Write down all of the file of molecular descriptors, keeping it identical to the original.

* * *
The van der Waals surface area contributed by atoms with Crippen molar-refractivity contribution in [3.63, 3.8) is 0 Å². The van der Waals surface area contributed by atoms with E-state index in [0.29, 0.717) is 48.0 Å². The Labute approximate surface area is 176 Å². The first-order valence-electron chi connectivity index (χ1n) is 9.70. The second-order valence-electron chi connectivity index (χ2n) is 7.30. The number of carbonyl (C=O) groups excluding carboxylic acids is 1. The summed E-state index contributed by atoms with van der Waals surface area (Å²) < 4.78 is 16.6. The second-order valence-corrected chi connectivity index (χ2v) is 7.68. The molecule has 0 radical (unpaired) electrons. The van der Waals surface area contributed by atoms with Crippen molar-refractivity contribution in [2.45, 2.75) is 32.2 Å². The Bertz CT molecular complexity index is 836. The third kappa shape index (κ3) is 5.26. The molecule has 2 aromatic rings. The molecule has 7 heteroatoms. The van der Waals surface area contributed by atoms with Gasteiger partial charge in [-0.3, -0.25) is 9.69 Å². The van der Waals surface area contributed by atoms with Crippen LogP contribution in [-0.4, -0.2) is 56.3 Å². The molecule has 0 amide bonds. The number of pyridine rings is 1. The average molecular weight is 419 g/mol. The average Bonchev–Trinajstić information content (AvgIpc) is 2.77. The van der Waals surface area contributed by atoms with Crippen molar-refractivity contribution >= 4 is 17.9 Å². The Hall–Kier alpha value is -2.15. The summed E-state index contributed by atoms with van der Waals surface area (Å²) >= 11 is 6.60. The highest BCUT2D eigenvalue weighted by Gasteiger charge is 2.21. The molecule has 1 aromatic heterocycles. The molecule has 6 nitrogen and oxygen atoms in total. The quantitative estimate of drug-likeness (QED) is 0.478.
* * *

The van der Waals surface area contributed by atoms with Crippen molar-refractivity contribution in [3.63, 3.8) is 0 Å². The van der Waals surface area contributed by atoms with E-state index in [0.29, 0.717) is 48.0 Å². The Labute approximate surface area is 176 Å². The first-order valence-electron chi connectivity index (χ1n) is 9.70. The second-order valence-electron chi connectivity index (χ2n) is 7.30. The number of carbonyl (C=O) groups excluding carboxylic acids is 1. The summed E-state index contributed by atoms with van der Waals surface area (Å²) < 4.78 is 16.6. The second-order valence-corrected chi connectivity index (χ2v) is 7.68. The molecule has 0 radical (unpaired) electrons. The van der Waals surface area contributed by atoms with Crippen molar-refractivity contribution in [2.45, 2.75) is 32.2 Å². The Bertz CT molecular complexity index is 836. The third kappa shape index (κ3) is 5.26. The molecule has 2 aromatic rings. The molecule has 7 heteroatoms. The van der Waals surface area contributed by atoms with Gasteiger partial charge in [-0.3, -0.25) is 9.69 Å². The van der Waals surface area contributed by atoms with Crippen LogP contribution in [-0.4, -0.2) is 56.3 Å². The molecule has 0 amide bonds. The number of pyridine rings is 1. The average molecular weight is 419 g/mol. The average Bonchev–Trinajstić information content (AvgIpc) is 2.77. The van der Waals surface area contributed by atoms with Crippen molar-refractivity contribution >= 4 is 17.9 Å². The Hall–Kier alpha value is -2.15. The summed E-state index contributed by atoms with van der Waals surface area (Å²) >= 11 is 6.60. The highest BCUT2D eigenvalue weighted by Gasteiger charge is 2.21. The molecule has 1 aromatic heterocycles. The molecule has 6 nitrogen and oxygen atoms in total. The quantitative estimate of drug-likeness (QED) is 0.478.